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Abstract

Arthropod carapaces have been recovered from the Early Cambrian fossiliferous limestone erratics (dropstones) in the Early Miocene glaciomarine Cape Melville Formation of King George Island (South Shetland Islands), West Antarctica. The arthropod fauna comprises the bradoriide carapaces of Albrunnicola bengtsoni Hinz-Schallreuter, Liangshanella birkenmajeri sp. nov., Melvillella corniculata gen. et sp. nov., Mongolitubulus squamifer Missarzhevsky, Zepaera sp., the phosphatocopid Dabashanella sp., and one problematic taxon. With the exception of M. squamifer, all described species are recorded from Antarctica for the first time. The described Antarctic bradoriide assemblage attests to a close relationship with similar faunas from South Australia and South China, but also includes more widely distributed taxa extending the relationship to the palaeocontinents of Siberia, Baltica and Laurentia.
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Abstract

The glacial and glacio-marine sediments of the Oligocene Polonez Cove and Early Miocene Cape Melville Formations on King George Island (South Shetland Islands, West Antarctica) yield numerous erratic boulders of limestone, in particular archaeocyathan-algal boundstone, oolite, onkolite, and biomicrite. Some of these boulders are fossiliferous and contain archaeocyathans, sponges, inarticulate brachiopods, monoplacophorans, gastropods, hyolithids, trilobites, ostracodes and such enigmatic fossils as: Chancelloria, Coleolella. Dailyatia. Halkieria. Hadimopanella. Hyolithellus. "Lenastella", Mongolitubulus and Torellella. The small shelly fauna appears to be Early Cambrian (Botomian) in age. The boulders of fossiliferous limestones resemble the rocks of the Shackleton Limestone unit in the central Transantarctic Mts. The lithological composition of the boulder assemblage brought to King George Island during the Tertiary glaciations suggests that the Cambrian outcrops around the Weddell Sea are the source of the erratics. The Antarctic Lower Cambrian fauna resembles its analogues in Australia and Asia.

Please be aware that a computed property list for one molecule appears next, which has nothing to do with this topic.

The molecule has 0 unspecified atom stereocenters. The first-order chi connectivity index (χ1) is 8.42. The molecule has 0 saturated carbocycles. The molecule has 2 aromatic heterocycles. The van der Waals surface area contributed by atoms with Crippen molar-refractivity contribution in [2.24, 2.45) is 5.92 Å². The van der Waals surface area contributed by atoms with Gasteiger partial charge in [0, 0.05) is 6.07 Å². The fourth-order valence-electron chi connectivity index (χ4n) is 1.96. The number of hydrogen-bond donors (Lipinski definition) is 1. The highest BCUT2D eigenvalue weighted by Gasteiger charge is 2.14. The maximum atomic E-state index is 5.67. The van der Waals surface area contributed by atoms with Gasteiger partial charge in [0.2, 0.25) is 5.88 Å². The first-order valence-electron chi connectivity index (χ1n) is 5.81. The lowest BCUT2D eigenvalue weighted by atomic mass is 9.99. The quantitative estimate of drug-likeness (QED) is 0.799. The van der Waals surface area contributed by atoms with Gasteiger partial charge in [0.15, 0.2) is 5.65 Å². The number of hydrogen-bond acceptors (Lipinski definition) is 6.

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Abstract

Molluscan fossils accompanied by familiar SSF have been recovered from Early Cambrian limestone erratics in the Early Miocene glaciomarine Cape Melville Formation of King George Island, West Antarctica. The molluscan fauna comprises the hyoliths Conotheca, Microcornus, Parkula, Hyptiotheca, “Hyolithes”, the helcionelloids ?Pararacornus, Yochelcionella, Anabarella, the low dextrally coiled Pelagiella and the high helically coiled Beshtashella, as well as the problematic mollusc Cupitheca. Most of described species are recorded here for the first time from Antarctica. The lithological and fossil contents of the erratics are almost the same as from autochthonous successions the Shackleton Limestone in the Argentina Range and Transantarctic Mountains. Early Cambrian outcrops around the Weddell Sea are a probable source of the erratic boulders. The Antarctic fauna is very similar to that from uppermost Botomian and Toyonian carbonate deposits in the Cambrian Basins of South Australia. These faunal and facies similarities between Antarctica and Australia confirm their neighbouring position and common biotic and basin evolution on the Cambrian Gondwana margin.
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